Consider this — if a tree falls in a forest and no one is around to hear it, does it make a sound? OK, you've probably heard that question before so let's turn it on its philosophical head. If a product doesn't have a user, does it still serve a purpose?
Let the question sit for a second. Imagine spending tons of money and time to develop a web application that, for example, crunches metrics for Ruby code. The product has a specific purpose, so you assume a market exists, but haven't done any meaningful user research. After all, a lot of people use Ruby code, so there must be someone that can find your application useful. Then you release the product into the world and it's an epic fail. So what went wrong?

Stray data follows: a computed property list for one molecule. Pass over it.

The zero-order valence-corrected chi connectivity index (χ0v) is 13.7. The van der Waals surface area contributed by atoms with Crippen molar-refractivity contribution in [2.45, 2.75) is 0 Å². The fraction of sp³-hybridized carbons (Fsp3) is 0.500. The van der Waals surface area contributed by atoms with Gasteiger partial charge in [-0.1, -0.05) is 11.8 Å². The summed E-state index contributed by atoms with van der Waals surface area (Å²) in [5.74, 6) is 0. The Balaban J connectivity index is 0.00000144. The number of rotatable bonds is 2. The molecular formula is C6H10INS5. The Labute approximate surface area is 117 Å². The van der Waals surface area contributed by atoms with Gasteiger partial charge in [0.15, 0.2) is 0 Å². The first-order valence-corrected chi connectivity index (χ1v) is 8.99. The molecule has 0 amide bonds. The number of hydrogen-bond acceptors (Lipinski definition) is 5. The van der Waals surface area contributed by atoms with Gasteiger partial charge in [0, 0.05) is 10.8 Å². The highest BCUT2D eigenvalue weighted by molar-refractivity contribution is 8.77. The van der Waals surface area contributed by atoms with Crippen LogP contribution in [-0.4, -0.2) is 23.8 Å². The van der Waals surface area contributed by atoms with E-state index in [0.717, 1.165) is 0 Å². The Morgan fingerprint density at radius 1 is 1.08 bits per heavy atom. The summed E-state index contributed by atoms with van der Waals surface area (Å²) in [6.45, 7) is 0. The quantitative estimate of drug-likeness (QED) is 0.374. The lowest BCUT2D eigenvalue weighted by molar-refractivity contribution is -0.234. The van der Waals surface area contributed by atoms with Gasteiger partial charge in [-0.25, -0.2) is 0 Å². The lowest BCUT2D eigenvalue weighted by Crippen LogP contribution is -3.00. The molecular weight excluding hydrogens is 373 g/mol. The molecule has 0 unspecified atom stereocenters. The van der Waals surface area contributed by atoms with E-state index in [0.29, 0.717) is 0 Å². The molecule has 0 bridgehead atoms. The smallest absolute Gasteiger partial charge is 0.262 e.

To answer that, let's look at software start-up Devver, because that's exactly what happened to them. After two years in operation, Devver crashed and burned in 2010, becoming another footnote in history. Co-founder Ben Brinckerhoff blamed the failure on the company's focus on the product, not their users. And without a user, their product served no real purpose.
As pointed out in this video from the folks at Extra Credits (as seen on Penny Arcade TV), the central element of any product is the user. Check out the video below, noticing how important the role of the user (or in this case, the video game player) is in completing a product's purpose:
You can craft pretty pixels and images, have steller interactions, but it doesn't amount to much if there isn't a user behind them. When it comes to the having a great product or a flop, a user can make all the difference. In other words, a product without a user is nothing.